Introducing Sportsvision's FieldFX

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Defense: the final frontier . . .:

This could be the year that baseball-stat freaks finally crack the
“Derek Jeter enigma.” A panel of coaches has awarded the New York
Yankees’ shortstop four of the past six Gold Glove awards for fielding
excellence. That drives statisticians nuts, because nearly every
statistical model ranks Jeter’s defense below average.

But evaluating fielding is baseball’s hardest math. There are just
too many unknowns in a play. How much ground did Jeter cover? How fast
was the ball moving? In essence: How unlikely was it that he’d catch
the ball?

This off-season, the broadcast-tech company Sportvision will install
a new player-tracking camera system into ballparks that could finally
help produce accurate defensive statistics.

The system basically consists of multiple cameras recording the action combined with object-recognition software
which identifies the speed of and the route taken by the fielder, the location of the base runners and the trajectory of the ball.  Then some science or math or magic or whatever happens after which one can compare the fielder’s performance with everyone else in the database. Which, after a while, should be everyone.

I try my hardest to stay up on the defensive metrics, but I really struggle to commit any of the stats or rankings to the same sort of memory that allows me to instantly say who’s a good hitter and who isn’t.  If this system makes it easier for old men with little room left in their brains for new information to track defense, I’m all for it.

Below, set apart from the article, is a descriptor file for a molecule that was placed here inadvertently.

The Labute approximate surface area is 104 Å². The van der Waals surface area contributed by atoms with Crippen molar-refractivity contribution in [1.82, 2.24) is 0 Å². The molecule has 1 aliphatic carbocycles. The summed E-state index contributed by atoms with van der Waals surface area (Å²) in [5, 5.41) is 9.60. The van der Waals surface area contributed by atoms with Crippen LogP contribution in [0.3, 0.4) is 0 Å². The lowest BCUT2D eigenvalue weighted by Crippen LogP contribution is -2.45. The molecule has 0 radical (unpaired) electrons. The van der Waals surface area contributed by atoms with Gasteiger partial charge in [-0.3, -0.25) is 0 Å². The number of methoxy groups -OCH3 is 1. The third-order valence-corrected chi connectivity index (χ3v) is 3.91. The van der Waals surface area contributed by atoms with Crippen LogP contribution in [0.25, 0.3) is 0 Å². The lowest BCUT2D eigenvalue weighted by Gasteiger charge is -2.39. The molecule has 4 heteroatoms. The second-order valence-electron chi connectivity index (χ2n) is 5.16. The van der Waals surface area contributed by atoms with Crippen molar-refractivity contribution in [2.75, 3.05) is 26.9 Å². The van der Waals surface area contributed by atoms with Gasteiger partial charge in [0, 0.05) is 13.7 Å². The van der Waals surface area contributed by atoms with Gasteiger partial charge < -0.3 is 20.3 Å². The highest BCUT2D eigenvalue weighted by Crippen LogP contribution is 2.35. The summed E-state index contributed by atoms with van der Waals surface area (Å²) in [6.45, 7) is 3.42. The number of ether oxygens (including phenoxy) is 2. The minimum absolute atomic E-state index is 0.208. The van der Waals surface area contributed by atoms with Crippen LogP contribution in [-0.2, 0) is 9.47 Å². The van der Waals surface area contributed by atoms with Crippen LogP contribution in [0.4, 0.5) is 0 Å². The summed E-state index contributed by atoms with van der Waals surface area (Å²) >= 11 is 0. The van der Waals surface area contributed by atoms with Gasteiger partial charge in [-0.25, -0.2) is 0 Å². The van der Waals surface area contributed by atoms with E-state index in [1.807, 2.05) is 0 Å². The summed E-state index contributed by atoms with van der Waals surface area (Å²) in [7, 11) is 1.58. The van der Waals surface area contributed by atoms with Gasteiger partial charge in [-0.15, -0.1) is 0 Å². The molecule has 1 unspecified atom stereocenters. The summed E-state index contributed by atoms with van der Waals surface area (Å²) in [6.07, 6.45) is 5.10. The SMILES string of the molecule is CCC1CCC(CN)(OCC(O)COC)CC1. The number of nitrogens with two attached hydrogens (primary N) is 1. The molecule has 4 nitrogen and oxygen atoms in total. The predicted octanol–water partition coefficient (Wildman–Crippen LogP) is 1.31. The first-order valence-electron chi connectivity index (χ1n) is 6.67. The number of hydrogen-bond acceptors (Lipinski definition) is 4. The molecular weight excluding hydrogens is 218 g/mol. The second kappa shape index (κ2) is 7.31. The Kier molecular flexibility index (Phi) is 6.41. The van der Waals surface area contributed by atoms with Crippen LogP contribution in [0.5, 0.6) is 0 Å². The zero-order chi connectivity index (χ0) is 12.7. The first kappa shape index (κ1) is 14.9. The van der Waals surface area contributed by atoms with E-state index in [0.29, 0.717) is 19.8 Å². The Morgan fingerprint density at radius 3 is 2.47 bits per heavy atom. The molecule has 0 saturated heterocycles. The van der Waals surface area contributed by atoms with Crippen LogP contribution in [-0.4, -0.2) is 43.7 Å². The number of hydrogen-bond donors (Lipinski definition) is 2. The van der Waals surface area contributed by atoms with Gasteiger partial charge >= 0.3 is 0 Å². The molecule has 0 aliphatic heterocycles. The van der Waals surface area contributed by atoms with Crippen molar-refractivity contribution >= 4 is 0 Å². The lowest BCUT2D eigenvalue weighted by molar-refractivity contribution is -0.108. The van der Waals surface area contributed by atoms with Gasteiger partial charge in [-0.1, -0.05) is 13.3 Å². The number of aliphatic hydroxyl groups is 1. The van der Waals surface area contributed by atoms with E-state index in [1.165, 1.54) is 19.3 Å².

(thanks to Luke H. for the link)

Behold: The new Marlins logo

Marlins
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The Marlins have not released their new uniform design — at least not yet — but they did release their new logo today. That’s it up top. It’s not too bad? Here’s the secondary logo, which you could maybe imagine on a cap?

The logo appears at the end of the video below which is, until the final few seconds, not about baseball at all. It’s about Miami. A “this is our town” promotional thing which takes you on a tour and shows you people and the culture of the city.

A lot of times when sports teams do this stuff it seems somewhat contrived, but I think it’s pretty cool here. The Marlins have almost never sent much of a “we are a part of our community” message. Jeff Loria lived in New York for Pete’s sake and, of course, they infamously consider themselves a foreign corporation for legal purposes. Before this, the most they ever seemed to want out of Miami is tax subsidies and to be left the hell alone.

You can’t just market your way into a community — and the Marlins have a long way to go before they can earn back any sort of trust from baseball fans in Miami —  but the fact that they are at least trying to make themselves part of the Miami community is probably worth something.

Anyway: